SS: I totally agree with that. I played at right-back with Furth for a long time because the player who used to play there got injured for a long time. I gave it a try and I didn’t do that badly in the role. So before the Bayern Munich game, [Eintracht Frankfurt right-back] Sebastian Jung was injured and coach Armin Veh talked to me and said, ‘Hey, I know you’ve played in right-back for Furth. Let’s try that’. I said okay and I played there. Still, I prefer to be in a more attacking position than at the back.
IF: You won a lot of youth caps for Germany, but then you were called up to the Philippines national team. At first, it almost didn’t happen, but then some FIFA regulations were abolished and you were cleared to play for the Philippines. How does it feel to now play for the Philippines compared to when you were playing with Germany?
SS: The most important difference, the main reason why I’m playing for the Philippines national team is because of my mum. I owe everything to her; she’s taken care of me so much. I’ve got family here too, so I never regretted my decision to play for the Philippines, and I will never do. I think it’s the best decision I’ve made in my life.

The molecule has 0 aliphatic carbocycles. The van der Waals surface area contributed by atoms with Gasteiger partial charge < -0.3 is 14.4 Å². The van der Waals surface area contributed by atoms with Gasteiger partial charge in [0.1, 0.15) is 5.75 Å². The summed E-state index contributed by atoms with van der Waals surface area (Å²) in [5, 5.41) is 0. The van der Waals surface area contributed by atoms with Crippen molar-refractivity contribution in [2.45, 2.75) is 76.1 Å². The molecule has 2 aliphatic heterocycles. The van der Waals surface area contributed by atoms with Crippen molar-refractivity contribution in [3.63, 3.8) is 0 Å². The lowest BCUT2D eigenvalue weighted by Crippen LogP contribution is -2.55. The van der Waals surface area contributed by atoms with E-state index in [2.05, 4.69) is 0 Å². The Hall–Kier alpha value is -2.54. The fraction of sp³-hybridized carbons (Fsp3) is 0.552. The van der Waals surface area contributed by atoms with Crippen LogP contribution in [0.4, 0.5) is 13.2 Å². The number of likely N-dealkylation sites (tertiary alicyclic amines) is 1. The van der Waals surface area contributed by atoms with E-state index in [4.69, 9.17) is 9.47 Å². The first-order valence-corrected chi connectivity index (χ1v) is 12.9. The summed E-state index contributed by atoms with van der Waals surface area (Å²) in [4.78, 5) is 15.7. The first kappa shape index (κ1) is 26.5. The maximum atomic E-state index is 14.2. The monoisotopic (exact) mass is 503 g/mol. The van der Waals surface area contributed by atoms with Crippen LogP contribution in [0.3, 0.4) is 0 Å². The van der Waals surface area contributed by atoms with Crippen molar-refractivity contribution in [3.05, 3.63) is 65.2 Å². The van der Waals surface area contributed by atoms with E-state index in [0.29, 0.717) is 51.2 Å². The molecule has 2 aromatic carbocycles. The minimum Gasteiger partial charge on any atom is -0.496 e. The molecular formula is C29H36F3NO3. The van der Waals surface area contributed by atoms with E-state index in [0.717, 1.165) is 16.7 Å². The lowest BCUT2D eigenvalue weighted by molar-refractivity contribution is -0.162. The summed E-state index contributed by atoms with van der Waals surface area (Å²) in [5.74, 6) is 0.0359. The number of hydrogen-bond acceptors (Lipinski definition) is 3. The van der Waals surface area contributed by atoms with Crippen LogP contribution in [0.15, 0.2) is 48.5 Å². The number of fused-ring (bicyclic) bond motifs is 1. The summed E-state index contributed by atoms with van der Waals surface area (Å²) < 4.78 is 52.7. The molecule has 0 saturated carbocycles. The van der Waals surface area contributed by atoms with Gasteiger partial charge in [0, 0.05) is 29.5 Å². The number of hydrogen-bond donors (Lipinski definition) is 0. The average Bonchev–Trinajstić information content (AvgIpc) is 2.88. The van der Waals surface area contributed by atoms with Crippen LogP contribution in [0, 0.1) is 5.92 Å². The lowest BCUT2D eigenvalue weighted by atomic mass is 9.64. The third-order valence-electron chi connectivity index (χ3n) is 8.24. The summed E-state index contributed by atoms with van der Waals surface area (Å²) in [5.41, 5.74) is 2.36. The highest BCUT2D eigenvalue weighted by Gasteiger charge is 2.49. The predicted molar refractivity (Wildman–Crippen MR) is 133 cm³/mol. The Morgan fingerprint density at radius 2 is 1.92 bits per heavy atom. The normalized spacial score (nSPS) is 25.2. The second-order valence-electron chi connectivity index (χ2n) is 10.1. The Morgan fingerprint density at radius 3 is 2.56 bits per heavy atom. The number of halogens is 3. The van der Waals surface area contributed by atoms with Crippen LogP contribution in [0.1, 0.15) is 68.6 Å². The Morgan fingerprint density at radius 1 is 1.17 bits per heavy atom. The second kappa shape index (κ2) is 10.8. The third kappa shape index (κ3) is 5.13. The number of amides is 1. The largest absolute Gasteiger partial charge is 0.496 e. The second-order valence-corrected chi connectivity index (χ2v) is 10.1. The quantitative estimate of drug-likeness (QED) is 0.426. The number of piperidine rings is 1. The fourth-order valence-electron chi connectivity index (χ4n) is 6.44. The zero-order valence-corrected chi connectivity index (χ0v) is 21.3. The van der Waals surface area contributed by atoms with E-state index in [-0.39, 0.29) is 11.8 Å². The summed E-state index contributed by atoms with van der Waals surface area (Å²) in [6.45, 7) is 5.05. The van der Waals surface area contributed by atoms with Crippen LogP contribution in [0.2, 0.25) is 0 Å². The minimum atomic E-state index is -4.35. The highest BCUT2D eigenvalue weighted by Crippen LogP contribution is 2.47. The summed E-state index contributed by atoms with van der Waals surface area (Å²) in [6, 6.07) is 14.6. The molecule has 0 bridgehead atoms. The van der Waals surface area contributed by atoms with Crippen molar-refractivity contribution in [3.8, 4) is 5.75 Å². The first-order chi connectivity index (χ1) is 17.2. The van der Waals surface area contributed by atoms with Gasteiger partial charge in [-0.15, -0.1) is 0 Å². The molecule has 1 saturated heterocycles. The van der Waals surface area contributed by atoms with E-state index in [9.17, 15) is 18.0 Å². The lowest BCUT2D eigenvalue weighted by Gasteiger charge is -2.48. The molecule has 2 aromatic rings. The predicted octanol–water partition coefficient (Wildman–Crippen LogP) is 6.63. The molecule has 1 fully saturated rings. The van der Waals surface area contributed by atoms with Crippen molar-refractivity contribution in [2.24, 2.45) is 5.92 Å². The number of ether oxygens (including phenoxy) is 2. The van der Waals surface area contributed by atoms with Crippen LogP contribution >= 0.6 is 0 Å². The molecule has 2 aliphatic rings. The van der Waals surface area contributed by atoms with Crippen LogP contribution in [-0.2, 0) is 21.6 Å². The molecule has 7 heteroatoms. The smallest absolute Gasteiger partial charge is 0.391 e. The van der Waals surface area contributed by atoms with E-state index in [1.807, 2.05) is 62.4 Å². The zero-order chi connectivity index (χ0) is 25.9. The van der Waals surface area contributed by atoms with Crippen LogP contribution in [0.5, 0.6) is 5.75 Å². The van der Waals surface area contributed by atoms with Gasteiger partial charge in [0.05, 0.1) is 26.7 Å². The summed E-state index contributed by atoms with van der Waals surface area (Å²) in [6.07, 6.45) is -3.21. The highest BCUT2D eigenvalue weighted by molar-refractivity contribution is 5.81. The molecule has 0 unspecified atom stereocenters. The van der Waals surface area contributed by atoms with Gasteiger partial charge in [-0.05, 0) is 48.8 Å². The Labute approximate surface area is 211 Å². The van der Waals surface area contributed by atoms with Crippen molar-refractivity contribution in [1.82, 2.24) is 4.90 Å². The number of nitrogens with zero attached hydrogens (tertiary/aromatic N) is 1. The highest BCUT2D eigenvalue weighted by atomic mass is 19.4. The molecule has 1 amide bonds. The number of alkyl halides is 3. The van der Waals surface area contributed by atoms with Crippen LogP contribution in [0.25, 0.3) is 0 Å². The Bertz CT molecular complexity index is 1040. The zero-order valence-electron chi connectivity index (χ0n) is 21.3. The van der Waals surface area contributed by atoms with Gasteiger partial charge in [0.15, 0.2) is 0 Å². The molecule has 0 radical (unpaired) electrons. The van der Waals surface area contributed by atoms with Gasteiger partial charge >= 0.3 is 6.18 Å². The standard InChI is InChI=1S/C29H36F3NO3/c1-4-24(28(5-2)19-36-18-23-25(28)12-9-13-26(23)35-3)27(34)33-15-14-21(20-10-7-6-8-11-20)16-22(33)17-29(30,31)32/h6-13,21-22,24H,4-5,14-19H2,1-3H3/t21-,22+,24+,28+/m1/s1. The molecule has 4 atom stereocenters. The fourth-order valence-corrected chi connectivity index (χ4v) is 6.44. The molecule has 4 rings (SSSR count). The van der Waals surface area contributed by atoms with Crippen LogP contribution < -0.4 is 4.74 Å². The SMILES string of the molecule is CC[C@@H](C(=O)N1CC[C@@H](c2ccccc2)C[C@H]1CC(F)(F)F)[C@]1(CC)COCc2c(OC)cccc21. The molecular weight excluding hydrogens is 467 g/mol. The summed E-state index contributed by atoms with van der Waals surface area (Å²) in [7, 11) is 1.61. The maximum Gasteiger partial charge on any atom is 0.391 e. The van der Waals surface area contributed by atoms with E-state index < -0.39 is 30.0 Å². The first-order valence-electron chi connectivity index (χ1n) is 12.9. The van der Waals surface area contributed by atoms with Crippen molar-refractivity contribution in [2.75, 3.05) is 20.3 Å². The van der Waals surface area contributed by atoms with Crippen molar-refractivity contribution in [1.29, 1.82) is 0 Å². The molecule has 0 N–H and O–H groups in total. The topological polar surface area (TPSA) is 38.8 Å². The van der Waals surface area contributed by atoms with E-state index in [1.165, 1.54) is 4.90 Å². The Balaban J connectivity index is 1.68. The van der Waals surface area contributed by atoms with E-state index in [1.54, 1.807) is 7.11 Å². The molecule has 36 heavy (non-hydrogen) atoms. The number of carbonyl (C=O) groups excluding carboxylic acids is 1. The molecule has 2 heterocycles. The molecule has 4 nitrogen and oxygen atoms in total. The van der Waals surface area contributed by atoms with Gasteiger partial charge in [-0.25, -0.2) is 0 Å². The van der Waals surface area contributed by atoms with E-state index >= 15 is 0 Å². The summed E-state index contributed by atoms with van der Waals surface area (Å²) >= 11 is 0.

The conditions and circumstances are different to Germany. Filipinos are more, I don’t know, maybe the schedule is not that tight, people will say ‘let’s see how we can manage’ and I love it here. I am representing 90 million people; it’s such a pleasure for me and it makes me so proud.
IF: Of course, you are one of the more experienced players in the national team, given your role at Eintracht Frankfurt. How does that affect your approach when it comes to playing for the Philippines?
SS: I feel I’m a little bit under pressure when I’m here. Given that I’m playing for Frankfurt, I feel like the eyes are always on me. Neil [Etheridge of Fulham] and I feel we have to take more responsibility and that we have to perform. But as I’ve said, I love it here and I will do my best in every cup game and friendly, even if it is almost impossible with the flying hours and with the games not always falling with a FIFA international break schedule – I would do anything to play here for us.